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War is Peace


Military Industrial Complex

Report: 10,000 Troops Leaving Afghanistan This Year

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Iraq Violence Intensifies as Talks Continue on U.S. Troop Presence

In principle it would be quite simple to waste the surplus labour of the world by building temples and pyramids, by digging holes and filling them up again, or even by producing vast quantities of goods and then setting fire to them. But this would provide only the economic and not the emotional basis for a hierarchical society. What is concerned here is not the morale of masses, whose attitude is unimportant so long as they are kept steadily at work, but the morale of the Party itself. Even the humblest Party member is expected to be competent, industrious, and even intelligent within narrow limits, but it is also necessary that he should be a credulous and ignorant fanatic whose prevailing moods are fear, hatred, adulation, and orgiastic triumph. In other words it is necessary that he should have the mentality appropriate to a state of war. It does not matter whether the war is actually happening, and, since no decisive victory is possible, it does not matter whether the war is going well or badly. All that is needed is that a state of war should exist.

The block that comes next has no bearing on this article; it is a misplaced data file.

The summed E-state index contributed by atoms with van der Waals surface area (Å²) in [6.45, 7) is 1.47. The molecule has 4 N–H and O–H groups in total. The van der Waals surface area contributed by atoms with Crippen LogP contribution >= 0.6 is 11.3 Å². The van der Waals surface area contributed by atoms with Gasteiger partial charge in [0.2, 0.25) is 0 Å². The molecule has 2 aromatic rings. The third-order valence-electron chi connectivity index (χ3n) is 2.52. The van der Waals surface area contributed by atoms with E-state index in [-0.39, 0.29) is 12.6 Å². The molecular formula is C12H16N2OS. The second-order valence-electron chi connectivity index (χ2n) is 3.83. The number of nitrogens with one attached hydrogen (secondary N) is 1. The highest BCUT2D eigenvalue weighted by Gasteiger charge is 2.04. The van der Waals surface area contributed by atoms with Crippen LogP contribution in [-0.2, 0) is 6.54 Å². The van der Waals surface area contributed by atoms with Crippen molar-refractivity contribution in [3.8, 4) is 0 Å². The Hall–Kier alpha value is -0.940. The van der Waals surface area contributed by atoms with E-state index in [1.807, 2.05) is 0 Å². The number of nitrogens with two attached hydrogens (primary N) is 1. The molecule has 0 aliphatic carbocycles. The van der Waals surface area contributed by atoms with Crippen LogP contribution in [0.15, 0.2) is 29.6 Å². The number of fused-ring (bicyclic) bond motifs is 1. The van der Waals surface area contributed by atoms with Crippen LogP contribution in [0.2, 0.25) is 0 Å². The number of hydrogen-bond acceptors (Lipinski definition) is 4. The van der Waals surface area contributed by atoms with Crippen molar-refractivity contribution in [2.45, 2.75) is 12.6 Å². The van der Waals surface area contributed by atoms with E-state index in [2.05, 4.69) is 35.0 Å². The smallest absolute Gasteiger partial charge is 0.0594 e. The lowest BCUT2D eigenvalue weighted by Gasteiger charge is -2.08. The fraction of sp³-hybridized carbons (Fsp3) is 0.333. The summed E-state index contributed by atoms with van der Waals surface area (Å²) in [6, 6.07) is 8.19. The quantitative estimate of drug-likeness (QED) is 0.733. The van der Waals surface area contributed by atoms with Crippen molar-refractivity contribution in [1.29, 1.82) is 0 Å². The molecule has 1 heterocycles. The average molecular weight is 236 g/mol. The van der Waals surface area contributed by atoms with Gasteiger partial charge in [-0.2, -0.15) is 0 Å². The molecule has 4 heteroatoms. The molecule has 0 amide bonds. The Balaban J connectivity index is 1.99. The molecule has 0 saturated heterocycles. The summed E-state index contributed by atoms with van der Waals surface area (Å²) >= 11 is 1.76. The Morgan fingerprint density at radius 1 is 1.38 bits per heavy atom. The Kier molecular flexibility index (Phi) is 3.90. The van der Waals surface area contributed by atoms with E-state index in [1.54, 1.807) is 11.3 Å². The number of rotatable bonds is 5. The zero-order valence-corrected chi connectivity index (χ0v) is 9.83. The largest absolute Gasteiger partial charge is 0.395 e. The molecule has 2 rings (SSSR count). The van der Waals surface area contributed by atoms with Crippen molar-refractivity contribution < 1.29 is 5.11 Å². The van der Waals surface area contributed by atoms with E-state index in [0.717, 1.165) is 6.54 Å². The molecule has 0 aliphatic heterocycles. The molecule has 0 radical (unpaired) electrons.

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  • c u n d gulag

    Yeah, thanks, Ike, for mentioning that on your way OUT the door, instead of right after you came in.
    Funny, that…

    And I may be crazy, it wouldn’t be the first time I’m accused of that, but there may be an element of ‘What do we do for jobs for all of the poeple in the military if we start pulling out hundreds of thousands of troops?’
    When they leave the military, those people have to go somewhere.

    Let’s face some facts, outside of the troops massed near N. Korea, what purpose are we serving not only with troops in the two occupations, and tangentially involved in the Libyan drone wars, but with troops still stationed in Europe and Japan? The USSR is defunct, and China is more of an economic threat than a military one right now.

    As far as jobs, the military is one of the few “viable” choices for young people today.